Finding Hope in Solitary Confinement
Editors Note: Stephanie’s last name was changed for her privacy and safety.
I always felt different. In my home. At my school. Within my peer groups. I was different — and not in a good way.
I grew up tough. Drug dealing and the fast life became very enticing. I was fascinated with it. By age 14, I was primed and ready to dive in, and so I did. Although my parents, along with the juvenile courts, gave their best efforts to deter me, nothing worked. No matter how much counseling or time I spent incarcerated, I always went back.
The path I chose led me in and out of institutions, jails, and prison. I learned how to “do time.” The possibility of incarceration may have been a deterrent to most. Not me. I was different.
I walked that path for 28 years. Abuse and addiction were my constant companions, which left me with a brokenness deep within my core. Every decision, every action, and every reaction came from that broken place.
It was December 2010. I was 36. I was out on bond, and I was facing 12 years in prison. My family and friends were tired of me. I was tired of myself. Yet another bottom. But I had learned from all the bottoms before this one that I possessed a great strength to survive – to overcome.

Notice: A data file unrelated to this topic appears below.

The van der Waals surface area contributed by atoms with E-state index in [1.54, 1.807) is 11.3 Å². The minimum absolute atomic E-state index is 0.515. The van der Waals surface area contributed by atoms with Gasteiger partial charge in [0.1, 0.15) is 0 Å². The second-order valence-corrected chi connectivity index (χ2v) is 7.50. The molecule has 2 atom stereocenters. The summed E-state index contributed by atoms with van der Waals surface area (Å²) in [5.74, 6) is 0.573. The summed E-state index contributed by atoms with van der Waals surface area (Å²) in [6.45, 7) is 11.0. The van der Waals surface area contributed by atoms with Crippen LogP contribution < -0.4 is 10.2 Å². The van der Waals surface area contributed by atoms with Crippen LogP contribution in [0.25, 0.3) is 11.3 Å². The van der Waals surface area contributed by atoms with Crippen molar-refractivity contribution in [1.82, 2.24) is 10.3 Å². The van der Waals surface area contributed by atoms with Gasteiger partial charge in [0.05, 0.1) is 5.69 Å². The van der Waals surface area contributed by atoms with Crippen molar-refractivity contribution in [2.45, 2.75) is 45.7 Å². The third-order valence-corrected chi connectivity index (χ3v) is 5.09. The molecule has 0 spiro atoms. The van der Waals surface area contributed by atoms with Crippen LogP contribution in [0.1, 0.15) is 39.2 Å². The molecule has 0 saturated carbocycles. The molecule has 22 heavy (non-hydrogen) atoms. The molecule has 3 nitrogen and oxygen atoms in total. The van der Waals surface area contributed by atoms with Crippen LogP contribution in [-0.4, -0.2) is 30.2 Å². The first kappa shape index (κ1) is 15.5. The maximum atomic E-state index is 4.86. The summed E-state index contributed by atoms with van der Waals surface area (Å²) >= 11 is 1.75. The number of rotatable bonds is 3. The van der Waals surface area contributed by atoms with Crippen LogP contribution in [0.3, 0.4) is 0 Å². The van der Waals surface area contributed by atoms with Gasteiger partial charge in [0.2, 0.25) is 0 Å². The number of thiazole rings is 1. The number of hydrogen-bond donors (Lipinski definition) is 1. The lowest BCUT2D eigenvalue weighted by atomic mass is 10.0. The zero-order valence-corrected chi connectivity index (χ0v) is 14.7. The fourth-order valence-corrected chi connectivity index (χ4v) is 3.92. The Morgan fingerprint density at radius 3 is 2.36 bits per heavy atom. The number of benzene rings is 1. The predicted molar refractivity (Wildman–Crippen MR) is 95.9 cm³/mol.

This time was different. This time, I had hope.
During my bid, I spent a lot of time in solitary confinement. Day after day, I asked for a Bible. Finally, I got one. I began reading it, and it was in those times of fellowship, alone with God, that He healed the brokenness that ruled me.
Amazing things were happening inside of me. I had a new perspective. I was changing. I came to prison this time and found freedom. I wanted more.
In 2013, I was released. I would love to tell you everything in the past four years has been great, or that I have made all the right choices. But that wouldn’t be the truth.
The truth is, I’ve made some pretty big mistakes. I’ve let people down along the way. But today, because of God’s grace, I don’t run. I don’t give up. Because today, I am capable. I am willing.
I am different.